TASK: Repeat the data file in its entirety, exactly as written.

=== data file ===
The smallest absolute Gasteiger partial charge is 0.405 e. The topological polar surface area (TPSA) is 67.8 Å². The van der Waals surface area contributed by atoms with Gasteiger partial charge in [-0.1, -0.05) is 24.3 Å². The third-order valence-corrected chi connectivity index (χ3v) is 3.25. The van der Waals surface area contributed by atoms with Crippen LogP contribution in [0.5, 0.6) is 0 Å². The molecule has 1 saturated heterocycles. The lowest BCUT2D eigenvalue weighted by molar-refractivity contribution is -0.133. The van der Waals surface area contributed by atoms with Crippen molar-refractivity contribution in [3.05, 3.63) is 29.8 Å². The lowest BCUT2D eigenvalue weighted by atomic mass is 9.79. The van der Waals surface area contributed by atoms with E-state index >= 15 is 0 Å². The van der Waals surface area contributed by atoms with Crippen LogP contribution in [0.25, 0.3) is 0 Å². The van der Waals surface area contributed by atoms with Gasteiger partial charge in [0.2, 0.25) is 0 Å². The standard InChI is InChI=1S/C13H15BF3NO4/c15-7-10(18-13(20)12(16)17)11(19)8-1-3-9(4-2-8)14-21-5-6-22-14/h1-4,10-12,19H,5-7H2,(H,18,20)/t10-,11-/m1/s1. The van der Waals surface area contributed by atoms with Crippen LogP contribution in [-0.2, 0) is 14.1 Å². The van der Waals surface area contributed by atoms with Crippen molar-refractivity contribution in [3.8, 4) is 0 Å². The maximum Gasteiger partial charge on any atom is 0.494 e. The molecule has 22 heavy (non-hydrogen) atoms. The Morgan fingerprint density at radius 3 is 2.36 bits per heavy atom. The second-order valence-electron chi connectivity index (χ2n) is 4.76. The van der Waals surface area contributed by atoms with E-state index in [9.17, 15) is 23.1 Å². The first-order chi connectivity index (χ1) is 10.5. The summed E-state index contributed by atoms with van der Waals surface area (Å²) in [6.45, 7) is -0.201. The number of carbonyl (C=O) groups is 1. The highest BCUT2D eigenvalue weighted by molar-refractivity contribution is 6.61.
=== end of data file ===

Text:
The smallest absolute Gasteiger partial charge is 0.405 e. The topological polar surface area (TPSA) is 67.8 Å². The van der Waals surface area contributed by atoms with Gasteiger partial charge in [-0.1, -0.05) is 24.3 Å². The third-order valence-corrected chi connectivity index (χ3v) is 3.25. The van der Waals surface area contributed by atoms with Crippen LogP contribution in [0.5, 0.6) is 0 Å². The molecule has 1 saturated heterocycles. The lowest BCUT2D eigenvalue weighted by molar-refractivity contribution is -0.133. The van der Waals surface area contributed by atoms with Crippen molar-refractivity contribution in [3.05, 3.63) is 29.8 Å². The lowest BCUT2D eigenvalue weighted by atomic mass is 9.79. The van der Waals surface area contributed by atoms with E-state index >= 15 is 0 Å². The van der Waals surface area contributed by atoms with Crippen LogP contribution in [0.25, 0.3) is 0 Å². The van der Waals surface area contributed by atoms with Gasteiger partial charge in [0.2, 0.25) is 0 Å². The standard InChI is InChI=1S/C13H15BF3NO4/c15-7-10(18-13(20)12(16)17)11(19)8-1-3-9(4-2-8)14-21-5-6-22-14/h1-4,10-12,19H,5-7H2,(H,18,20)/t10-,11-/m1/s1. The van der Waals surface area contributed by atoms with Crippen LogP contribution in [-0.2, 0) is 14.1 Å². The van der Waals surface area contributed by atoms with Crippen molar-refractivity contribution in [3.8, 4) is 0 Å². The maximum Gasteiger partial charge on any atom is 0.494 e. The molecule has 22 heavy (non-hydrogen) atoms. The Morgan fingerprint density at radius 3 is 2.36 bits per heavy atom. The second-order valence-electron chi connectivity index (χ2n) is 4.76. The van der Waals surface area contributed by atoms with E-state index in [9.17, 15) is 23.1 Å². The first-order chi connectivity index (χ1) is 10.5. The summed E-state index contributed by atoms with van der Waals surface area (Å²) in [6.45, 7) is -0.201. The number of carbonyl (C=O) groups is 1. The highest BCUT2D eigenvalue weighted by molar-refractivity contribution is 6.61.